The last time we wrote about finding a career in the nonprofit sector, we shared some lessons we learned from successful job seekers and from our many years of working with nonprofits. Today, we come to you with gold—a glimpse of what hiring managers want from candidates, straight from the horse's mouth.
This spring, for the third straight year, we reached out to the organizations in the Idealist community and asked them about their financial situations, recruitment plans, and compensation projections, and put together a report on the findings. You can read the full HR Survey report here. In the meantime, here are some of the nuggets most relevant to those of you who want to work for a nonprofit.
Follow the directions. According to the survey, "Organizations overwhelmingly report that attracting the right pool of candidates and getting them to follow instructions is the toughest challenge of the recruitment process."
We can dive more into about what “the right pool of candidates” means later, but one of the easiest ways to get on the good side of hiring managers is to simply follow their directions. As one hiring manager put it:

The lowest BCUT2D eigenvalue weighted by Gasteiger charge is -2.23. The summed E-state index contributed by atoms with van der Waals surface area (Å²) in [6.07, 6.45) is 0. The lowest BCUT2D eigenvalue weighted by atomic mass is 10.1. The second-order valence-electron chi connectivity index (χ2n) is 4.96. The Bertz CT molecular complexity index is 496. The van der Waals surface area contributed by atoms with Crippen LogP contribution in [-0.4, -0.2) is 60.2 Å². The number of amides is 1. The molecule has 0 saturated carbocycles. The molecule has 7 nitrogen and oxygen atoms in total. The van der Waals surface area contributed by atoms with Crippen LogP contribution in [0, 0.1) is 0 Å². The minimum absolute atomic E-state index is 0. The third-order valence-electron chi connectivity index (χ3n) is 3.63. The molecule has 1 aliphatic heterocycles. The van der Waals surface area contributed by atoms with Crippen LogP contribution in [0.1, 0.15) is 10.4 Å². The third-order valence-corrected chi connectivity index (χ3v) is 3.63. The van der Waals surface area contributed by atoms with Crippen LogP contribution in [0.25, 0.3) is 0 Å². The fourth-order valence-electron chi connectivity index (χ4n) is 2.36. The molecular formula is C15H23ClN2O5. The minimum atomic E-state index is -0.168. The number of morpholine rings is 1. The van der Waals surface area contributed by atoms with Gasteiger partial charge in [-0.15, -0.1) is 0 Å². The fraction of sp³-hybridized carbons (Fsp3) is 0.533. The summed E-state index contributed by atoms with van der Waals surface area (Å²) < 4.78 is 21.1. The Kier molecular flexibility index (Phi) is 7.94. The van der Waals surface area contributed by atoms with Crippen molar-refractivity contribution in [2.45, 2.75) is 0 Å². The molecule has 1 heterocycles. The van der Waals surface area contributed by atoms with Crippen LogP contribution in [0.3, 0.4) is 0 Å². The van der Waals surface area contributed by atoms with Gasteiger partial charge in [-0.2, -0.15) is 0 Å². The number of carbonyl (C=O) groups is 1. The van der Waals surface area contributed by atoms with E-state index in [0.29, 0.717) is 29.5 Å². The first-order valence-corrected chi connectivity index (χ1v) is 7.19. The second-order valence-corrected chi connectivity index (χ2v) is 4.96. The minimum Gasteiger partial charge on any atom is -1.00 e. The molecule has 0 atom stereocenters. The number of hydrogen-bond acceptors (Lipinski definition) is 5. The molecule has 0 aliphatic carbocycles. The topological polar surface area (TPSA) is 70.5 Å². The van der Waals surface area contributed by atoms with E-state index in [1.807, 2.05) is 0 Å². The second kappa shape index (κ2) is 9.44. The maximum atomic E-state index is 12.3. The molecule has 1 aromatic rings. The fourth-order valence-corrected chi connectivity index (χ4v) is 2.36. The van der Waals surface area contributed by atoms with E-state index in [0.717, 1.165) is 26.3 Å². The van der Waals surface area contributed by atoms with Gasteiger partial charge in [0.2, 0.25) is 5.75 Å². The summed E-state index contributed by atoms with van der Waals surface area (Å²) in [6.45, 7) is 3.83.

If they would read the application and the format we want it in, that would be a good start. What part of Word doc or PDF do they not understand? If they cannot follow this simple instruction, it makes me wonder how they would do in the job.
So if they ask for a PDF, why are you are pasting your entire resume into an email? If they say don’t call, why are you on the phone?
Think beyond salary. We know that working in the nonprofit sector might not yield anything close to a $400,000 salary. Nonprofits are of course aware of this as well, and try to compensate by offering insurance, flextime, and other benefits. In fact, 40 percent think flextime is one of their most attractive benefits. So keep these things in mind when looking for your next opportunity.
Consider fundraising. It’s tough to write about this one because we know that half of fundraisers want to leave the field. It’s a demanding role and we totally understand how hard it can be retain talent in this profession. (Hats off to those of you who know how to make it rain.) But do you know what else this means? More jobs for you.
Fundraising professionals continue to be some of the most sought-after candidates in nonprofits, and their positions are some of the most challenging to fill. Increase your chances of landing a gig in the sector by seeking opportunities where you can build these skills.
If you’re new to the sector, explain yourself. Seventy-six percent of respondents said nonprofit experience (working, volunteering, or interning) is an important qualification for a candidate to have. So if you’ve never ever done anything with a nonprofit, get to it, and when you apply, emphasize how your current skills are transferable to the sector. Another hiring manager spells it out:
We will consider transferable experience outside of the nonprofit sector, but candidates should adequately describe their motivations for pursuing nonprofit work and articulate the connections between their experience and the job description in their cover letters.